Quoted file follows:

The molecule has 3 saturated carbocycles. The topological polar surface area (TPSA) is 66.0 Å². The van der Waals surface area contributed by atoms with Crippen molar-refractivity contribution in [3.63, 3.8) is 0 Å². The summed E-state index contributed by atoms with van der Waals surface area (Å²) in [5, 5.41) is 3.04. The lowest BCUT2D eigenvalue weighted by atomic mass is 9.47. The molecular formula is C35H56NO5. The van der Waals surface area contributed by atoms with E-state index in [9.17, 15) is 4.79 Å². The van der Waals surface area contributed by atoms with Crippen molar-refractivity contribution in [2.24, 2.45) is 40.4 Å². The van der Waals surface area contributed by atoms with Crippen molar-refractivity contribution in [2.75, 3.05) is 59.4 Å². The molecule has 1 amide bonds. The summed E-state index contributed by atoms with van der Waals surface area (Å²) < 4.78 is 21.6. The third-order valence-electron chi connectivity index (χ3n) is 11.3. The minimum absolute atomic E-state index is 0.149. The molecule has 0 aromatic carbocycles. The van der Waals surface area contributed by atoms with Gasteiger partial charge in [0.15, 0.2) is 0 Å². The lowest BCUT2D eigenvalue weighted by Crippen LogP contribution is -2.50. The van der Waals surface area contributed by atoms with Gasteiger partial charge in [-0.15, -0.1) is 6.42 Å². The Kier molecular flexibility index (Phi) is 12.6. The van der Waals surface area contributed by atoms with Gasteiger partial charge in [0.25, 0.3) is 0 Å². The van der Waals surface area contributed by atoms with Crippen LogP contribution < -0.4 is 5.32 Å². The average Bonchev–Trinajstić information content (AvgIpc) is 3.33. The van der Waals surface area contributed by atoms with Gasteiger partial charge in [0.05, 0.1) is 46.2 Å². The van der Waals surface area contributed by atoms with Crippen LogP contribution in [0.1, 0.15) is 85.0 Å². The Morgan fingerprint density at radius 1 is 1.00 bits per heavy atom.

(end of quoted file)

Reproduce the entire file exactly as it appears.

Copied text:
The molecule has 3 saturated carbocycles. The topological polar surface area (TPSA) is 66.0 Å². The van der Waals surface area contributed by atoms with Crippen molar-refractivity contribution in [3.63, 3.8) is 0 Å². The summed E-state index contributed by atoms with van der Waals surface area (Å²) in [5, 5.41) is 3.04. The lowest BCUT2D eigenvalue weighted by atomic mass is 9.47. The molecular formula is C35H56NO5. The van der Waals surface area contributed by atoms with E-state index in [9.17, 15) is 4.79 Å². The van der Waals surface area contributed by atoms with Crippen molar-refractivity contribution in [2.24, 2.45) is 40.4 Å². The van der Waals surface area contributed by atoms with Crippen molar-refractivity contribution in [2.75, 3.05) is 59.4 Å². The molecule has 1 amide bonds. The summed E-state index contributed by atoms with van der Waals surface area (Å²) < 4.78 is 21.6. The third-order valence-electron chi connectivity index (χ3n) is 11.3. The minimum absolute atomic E-state index is 0.149. The molecule has 0 aromatic carbocycles. The van der Waals surface area contributed by atoms with Gasteiger partial charge in [0.15, 0.2) is 0 Å². The lowest BCUT2D eigenvalue weighted by Crippen LogP contribution is -2.50. The van der Waals surface area contributed by atoms with Gasteiger partial charge in [-0.15, -0.1) is 6.42 Å². The Kier molecular flexibility index (Phi) is 12.6. The van der Waals surface area contributed by atoms with Gasteiger partial charge in [0.25, 0.3) is 0 Å². The van der Waals surface area contributed by atoms with Crippen LogP contribution < -0.4 is 5.32 Å². The average Bonchev–Trinajstić information content (AvgIpc) is 3.33. The van der Waals surface area contributed by atoms with Gasteiger partial charge in [0.05, 0.1) is 46.2 Å². The van der Waals surface area contributed by atoms with Crippen LogP contribution in [0.1, 0.15) is 85.0 Å². The Morgan fingerprint density at radius 1 is 1.00 bits per heavy atom.